Caregiver Stress Overview


  • Stress is helpful and important. In the short term, it can alert a person that something is potentially threatening which prompts a reaction to prevent a negative outcome.
  • Chronic, long-term stress can be emotionally draining and have negative health effects.
  • Caregiver stress is very common.
  • It is imperative that caregivers acknowledge and learn to manage the stress that comes with helping someone diagnosed with a memory or mood disorder.


Physical and mental health

  • Research shows that up to 75% of caregivers report that they do not go to the doctor as often as they should.
  • The risk of depression, anxiety, and chronic conditions in caregivers (including heart disease, cancer, diabetes, and arthritis) is nearly twice the rate seen in people without caregiving responsibilities.
  • Caregivers have 23% higher levels of stress hormones and 15% lower level of antibody response, which has been shown to lead to slower wound healing and a weakened immune system.
  • Elderly spousal caregivers (aged 66-96) have a 63% higher mortality rate than people without caregiving responsibilities.

Developing a deeper sense of connection with others

  • This journey can allow for beautiful and meaningful interactions and moments of joy despite the hardships and challenges that can occur. When caregivers are highly stressed or burned out, these special moments go unnoticed because of physical and emotional exhaustion.

Improving life at home

  • It is easy for the stress from the day to affect the atmosphere in the home. The person with a memory disorder senses the tension which may result in increased anxiety or agitation.
  • Being aware of the potential to unintentionally increase stress at home provides an opportunity to evaluate stressors encountered outside the home and develop strategies to reduce them.


  • Identify caregiver stress, burnout, and compassion fatigue by checking off symptoms from the lists below. The more items that are selected, the greater the stress.


    • Overwhelmed or constantly worried
    • Tired most of the time
    • Feeling sad
    • Sleeping too much or too little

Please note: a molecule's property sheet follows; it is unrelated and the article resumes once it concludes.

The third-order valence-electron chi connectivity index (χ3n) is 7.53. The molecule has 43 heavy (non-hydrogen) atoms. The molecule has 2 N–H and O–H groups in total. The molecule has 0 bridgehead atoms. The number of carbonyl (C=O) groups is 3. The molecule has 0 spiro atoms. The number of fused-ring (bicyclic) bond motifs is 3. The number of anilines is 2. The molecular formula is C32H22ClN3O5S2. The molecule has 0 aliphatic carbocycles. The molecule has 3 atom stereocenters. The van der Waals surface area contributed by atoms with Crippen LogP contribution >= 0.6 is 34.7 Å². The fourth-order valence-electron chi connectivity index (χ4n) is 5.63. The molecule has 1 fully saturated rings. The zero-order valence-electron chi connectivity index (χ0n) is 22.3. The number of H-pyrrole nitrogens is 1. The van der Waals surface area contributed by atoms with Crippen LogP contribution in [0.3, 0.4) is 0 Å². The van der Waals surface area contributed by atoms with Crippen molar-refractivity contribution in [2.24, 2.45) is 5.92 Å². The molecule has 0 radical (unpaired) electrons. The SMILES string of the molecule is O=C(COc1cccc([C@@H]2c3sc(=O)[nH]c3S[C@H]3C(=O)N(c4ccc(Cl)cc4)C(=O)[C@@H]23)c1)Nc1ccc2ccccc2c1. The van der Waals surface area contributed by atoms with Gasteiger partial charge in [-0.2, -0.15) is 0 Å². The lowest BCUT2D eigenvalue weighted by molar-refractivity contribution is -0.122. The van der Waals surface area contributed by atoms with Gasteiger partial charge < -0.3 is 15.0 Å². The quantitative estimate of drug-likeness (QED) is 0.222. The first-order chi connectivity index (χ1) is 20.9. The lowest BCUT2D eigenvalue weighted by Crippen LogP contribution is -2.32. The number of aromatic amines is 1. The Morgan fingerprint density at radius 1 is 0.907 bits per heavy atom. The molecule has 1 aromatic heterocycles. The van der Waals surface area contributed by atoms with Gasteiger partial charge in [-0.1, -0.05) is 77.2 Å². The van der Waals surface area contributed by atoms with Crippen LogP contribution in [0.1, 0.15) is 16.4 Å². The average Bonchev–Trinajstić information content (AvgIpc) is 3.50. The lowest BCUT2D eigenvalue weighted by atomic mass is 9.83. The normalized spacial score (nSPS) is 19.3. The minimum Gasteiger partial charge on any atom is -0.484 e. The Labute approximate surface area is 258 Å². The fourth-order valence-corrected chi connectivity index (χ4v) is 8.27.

• Gaining or losing weight
    • Easily irritated or angered
    • Frequent headaches, body pain, or other physical symptoms
    • Overusing or abusing alcohol or medications


    • Withdrawal from friends and family
    • Feeling despair, hopeless, or helpless
    • Emotional and physical exhaustion
    • Getting sick more often
    • Feelings of wanting to hurt self or another person

Compassion fatigue

  • This results from caregiving work being performed on a regular basis and can be seen in health care professionals in the military or emergency room setting, or in long-term caregivers.
    • Inability to understand or share the feelings of someone else
    • Excessive blaming
    • Bottled up emotions
    • Substance abuse
    • Compulsive behaviors such as overspending, overeating, gambling, or sexual addiction
    • Lack of self-care, including poor hygiene or inattention to appearance
    • Recurring nightmares or flashbacks to traumatic events
    • Difficulty concentrating
    • Denial


Dynamics of relationships

  • Role changes occur over time when a person has a memory or movement disorder.
  • Because of the disease, the person does not function at the previous level or engage with others in the same way.
  • Past experiences affect a person’s readiness to accept the diagnosis and take on the role of caregiver.

Anticipatory grief

  • This commonly experienced grief response stems from feeling that the caregiver is losing someone while the person is still alive.
  • The “golden years” may no longer look like what was envisioned.
  • The loss of easily accomplishing errands and tasks, traveling, and socializing with family and friends may bring feelings of anger, sadness, and loneliness.
  • Grief may occur without the person realizing it and surfaces as physical and emotional symptoms. Five stages of grief that may be experienced at any time and in any order are denial, anger, bargaining, depression, and finally, acceptance.
  • Dealing with anticipatory grief, often with the help of a therapist or counselor, can help someone reach a level of acceptance with reduced stress while meeting new challenges.

Day-to-day tasks

  • Everyday responsibilities can become overwhelming.
  • Physical and cognitive limitations create the need for the caregiver to learn or take over dayto-day tasks such as paying taxes, yardwork, or managing finances.
  • Many caregivers are older and may have health issues that add to the challenges of managing day-to-day responsibilities.
  • Repetitive questions or difficulty communicating can add to frustration and exhaustion when trying to accomplish tasks.


  • There is an intersection where the expectations of someone’s abilities are different from reality. The larger this difference, the higher the stress.
  • Realigning expectations with reality can lead to reduced stress and improved relationships.